Sanofi ($SNY) made a splash in rare disease R&D when it traded $20 billion for Genzyme in 2011, and now the French drugmaker is on the hunt for deals "up to" that size as acquisitive rival Shire ($SHPG) angles to dominate the space.
|Genzyme CEO David Meeker|
Speaking to the Financial Times, Genzyme CEO David Meeker said the company is surveying the field of rare disease-focused biotech companies, declining to name names. A months-long slump in valuations has made once-pricey targets suddenly more affordable, but Sanofi isn't feeling pressure to close an acquisition before a potential turnaround, Meeker said.
Among the mid-size players in rare disease are BioMarin Pharmaceuticals ($BMRN), which commands a market cap of around $13 billion, plus Ionis Pharmaceuticals ($IONS) and Ultragenyx ($RARE), which are worth roughly $4 billion and $2.5 billion, respectively.
The idea dovetails with Sanofi's recent statements on how it plans to reverse its slumping growth, as recently appointed CEO Olivier Brandicourt has repeatedly said the company is interested in deals big and small to counteract creeping competition and sluggish sales for its banner products.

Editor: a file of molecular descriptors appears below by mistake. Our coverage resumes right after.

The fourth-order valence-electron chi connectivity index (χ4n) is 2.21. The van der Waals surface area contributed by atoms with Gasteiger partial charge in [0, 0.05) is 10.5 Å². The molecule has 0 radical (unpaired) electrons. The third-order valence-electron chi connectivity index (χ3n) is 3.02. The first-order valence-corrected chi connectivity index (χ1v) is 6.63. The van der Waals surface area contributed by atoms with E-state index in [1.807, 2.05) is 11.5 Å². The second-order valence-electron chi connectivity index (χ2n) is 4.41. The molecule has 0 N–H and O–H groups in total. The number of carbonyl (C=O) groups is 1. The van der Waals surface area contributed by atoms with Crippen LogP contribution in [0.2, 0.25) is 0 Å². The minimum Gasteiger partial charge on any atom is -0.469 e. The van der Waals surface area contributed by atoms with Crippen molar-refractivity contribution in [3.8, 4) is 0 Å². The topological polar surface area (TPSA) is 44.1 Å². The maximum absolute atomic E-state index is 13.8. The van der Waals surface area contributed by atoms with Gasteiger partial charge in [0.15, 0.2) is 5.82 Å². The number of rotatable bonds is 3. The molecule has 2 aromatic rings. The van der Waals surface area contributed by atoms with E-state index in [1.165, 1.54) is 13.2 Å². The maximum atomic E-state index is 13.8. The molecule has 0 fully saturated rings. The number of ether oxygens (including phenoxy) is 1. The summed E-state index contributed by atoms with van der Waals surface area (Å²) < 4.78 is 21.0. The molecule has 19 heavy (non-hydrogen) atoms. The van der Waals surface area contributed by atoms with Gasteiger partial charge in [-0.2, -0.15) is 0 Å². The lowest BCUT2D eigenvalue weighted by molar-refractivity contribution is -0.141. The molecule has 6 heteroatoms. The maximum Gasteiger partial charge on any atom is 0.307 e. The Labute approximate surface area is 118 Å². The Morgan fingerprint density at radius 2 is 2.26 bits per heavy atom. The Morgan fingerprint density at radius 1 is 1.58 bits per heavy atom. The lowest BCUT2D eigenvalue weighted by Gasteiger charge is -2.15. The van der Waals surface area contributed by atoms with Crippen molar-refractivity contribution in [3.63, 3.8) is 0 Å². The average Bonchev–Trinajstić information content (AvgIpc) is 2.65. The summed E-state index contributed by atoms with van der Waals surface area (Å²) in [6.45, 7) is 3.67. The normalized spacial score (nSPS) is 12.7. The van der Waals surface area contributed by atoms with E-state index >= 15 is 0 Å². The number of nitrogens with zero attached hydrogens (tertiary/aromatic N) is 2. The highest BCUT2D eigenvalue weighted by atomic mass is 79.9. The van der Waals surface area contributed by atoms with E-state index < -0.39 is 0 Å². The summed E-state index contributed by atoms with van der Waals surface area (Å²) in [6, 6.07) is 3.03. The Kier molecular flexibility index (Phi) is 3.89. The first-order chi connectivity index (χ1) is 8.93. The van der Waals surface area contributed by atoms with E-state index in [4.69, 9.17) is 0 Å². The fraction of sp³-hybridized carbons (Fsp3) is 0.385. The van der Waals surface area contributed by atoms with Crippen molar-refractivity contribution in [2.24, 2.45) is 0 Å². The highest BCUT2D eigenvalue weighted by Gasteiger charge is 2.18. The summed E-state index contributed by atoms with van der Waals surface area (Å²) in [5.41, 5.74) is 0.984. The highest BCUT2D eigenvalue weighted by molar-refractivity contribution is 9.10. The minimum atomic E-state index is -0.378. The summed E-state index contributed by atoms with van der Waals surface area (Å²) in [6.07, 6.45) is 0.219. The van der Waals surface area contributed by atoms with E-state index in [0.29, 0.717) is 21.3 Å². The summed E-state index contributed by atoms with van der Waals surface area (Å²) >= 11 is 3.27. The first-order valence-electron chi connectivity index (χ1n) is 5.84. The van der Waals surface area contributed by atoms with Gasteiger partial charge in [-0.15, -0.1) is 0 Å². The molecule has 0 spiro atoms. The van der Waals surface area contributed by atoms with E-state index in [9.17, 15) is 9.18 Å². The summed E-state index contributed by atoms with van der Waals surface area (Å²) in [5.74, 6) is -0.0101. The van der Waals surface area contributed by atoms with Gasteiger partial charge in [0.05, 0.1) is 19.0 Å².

And rare diseases could be an ideal field to boost Sanofi's margins. Orphan drugs like Genzyme's Cerezyme treat small numbers of patients but command high prices, and insurers have traditionally been willing to shell out for such therapies on the belief that they prevent costlier outcomes for sufferers of rare disease. And Meeker is betting those dynamics are unlikely to change despite the furor over drug pricing in the U.S., arguing that the economics of orphan drugs keep the sector "relatively protected from the discussion."
Meanwhile, the rare disease-focused Shire has signed a $32 billion merger agreement with Baxalta ($BXLT) that the company said will make it the largest player in the space, promising to grow revenue to $20 billion by 2020.
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